• Chelomei plan for Organic Space System. - . Nation: USSR. Related Persons: Khrushchev; Chelomei; Dementiev; Myasishchev. Spacecraft: Raketoplan. Chelomei visits Khrushchev in the Crimea and presents his ambitious plan for an Organic Space System - a space infrastructure serviced by an integrated family of launch vehicles and spacecraft. The system would include orbiting stations, space factories, winged rockets, and nuclear weapons stored in space with plenty of decoys to defeat any enemy counter-measures. UR-200 rockets would fulfil all roles in servicing this array of weapons. Dementiev supported Chelomei’s proposals, but the chief designer would need a factory to support fabrication of the rockets and spacecraft. Myasishchev’s bureau and its associated Khrunichev factory were an obvious choice, since the decision had been taken not to put the M-50 bomber or Buran cruise missile into production and the factory would soon be idle.

1960 June 23 - . LV Family: UR-200. Launch Vehicle: UR-200.
  • Chelomei Raketoplan, UR-200 ICBM, and IS antisatellite system authorised. - . Nation: USSR. Spacecraft: Raketoplan; IS-A. Summary: Decree 715-295 'On approval of preliminary work on the Raketoplan, UR-200 ICBM, and IS anti-satellite system' was issued..

1960 October 3 - . LV Family: UR-200. Launch Vehicle: UR-200.
  • Chelomei acquires Myasishchev and Khrunichev OKBs. - . Nation: USSR. Related Persons: Chelomei; Myasishchev. Spacecraft: Raketoplan. Central Committee of the Communist Party and Council of Soviet Ministers Decree 1057-434 'On transfer of OKB-23 as Branch No. I of OKB-52 and on course of work on IS anti-satellite system' was issued. Chelomei acquired the OKB-23 of Vladimir Mikhailovich Myasishchev, (which had formerly designed heavy bombers), as well as the M K Khrunichev heavy aviation factory. Both of these organisations had a very high level of technical and manufacturing expertise, and assisted Chelomei in quickly moving ahead on his new space projects.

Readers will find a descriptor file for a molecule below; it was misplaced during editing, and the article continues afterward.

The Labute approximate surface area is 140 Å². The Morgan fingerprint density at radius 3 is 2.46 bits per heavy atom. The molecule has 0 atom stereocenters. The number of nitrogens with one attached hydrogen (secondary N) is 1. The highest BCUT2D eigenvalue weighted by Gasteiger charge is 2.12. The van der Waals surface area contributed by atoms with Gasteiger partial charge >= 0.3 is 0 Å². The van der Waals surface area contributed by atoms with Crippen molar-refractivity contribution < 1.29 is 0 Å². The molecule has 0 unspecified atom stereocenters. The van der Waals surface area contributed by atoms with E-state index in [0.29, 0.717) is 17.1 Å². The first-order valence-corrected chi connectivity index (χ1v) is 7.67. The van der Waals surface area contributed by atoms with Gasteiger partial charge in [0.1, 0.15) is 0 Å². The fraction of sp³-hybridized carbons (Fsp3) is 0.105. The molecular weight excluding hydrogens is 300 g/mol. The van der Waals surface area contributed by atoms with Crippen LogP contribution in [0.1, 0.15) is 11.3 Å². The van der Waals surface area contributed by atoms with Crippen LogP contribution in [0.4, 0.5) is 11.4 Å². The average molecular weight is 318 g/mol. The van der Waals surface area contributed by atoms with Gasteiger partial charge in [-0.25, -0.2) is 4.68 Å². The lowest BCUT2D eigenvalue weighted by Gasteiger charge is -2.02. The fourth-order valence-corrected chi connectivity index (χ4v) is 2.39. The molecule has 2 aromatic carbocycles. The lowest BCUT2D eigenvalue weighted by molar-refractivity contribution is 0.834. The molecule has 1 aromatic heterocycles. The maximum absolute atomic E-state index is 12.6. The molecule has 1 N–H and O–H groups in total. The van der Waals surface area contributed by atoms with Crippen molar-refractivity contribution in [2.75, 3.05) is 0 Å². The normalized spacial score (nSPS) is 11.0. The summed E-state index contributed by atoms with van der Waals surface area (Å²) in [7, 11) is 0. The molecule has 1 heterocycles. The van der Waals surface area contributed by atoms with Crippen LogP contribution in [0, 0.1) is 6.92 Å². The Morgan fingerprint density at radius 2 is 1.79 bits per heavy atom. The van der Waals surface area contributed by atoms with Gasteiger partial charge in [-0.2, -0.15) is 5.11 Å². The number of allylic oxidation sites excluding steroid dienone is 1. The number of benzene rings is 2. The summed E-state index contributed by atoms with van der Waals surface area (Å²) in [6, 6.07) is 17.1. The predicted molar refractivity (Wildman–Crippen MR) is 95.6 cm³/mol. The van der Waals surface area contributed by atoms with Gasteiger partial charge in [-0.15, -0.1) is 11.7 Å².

1961 March 6 - . LV Family: UR-200. Launch Vehicle: UR-200.
  • US RORSAT authorised. - . Nation: USSR. Spacecraft: US-A. Summary: Decree 420·1741 'On approval of work on the US satellite and UR-200 launch vehicle / ICBM' was issued..

1961 March 16 - . LV Family: UR-200. Launch Vehicle: UR-200.
  • UR-200 (8K81) launch vehicle development authorised. - . Nation: USSR. Spacecraft: Kosmoplan; IS-A; US-A; US-P; OGCh. An enabling decree was issued on 1 August 1961 by the Central Committee and Politburo. The UR-200 was designed not only to send a thermonuclear warhead over a range of 12,000 km, but also to orbit all of the Kosmoplan military variants: the IS ASAT; the US nuclear-powered naval intelligence satellite; and the Kosmoplan combat re-entry vehicle.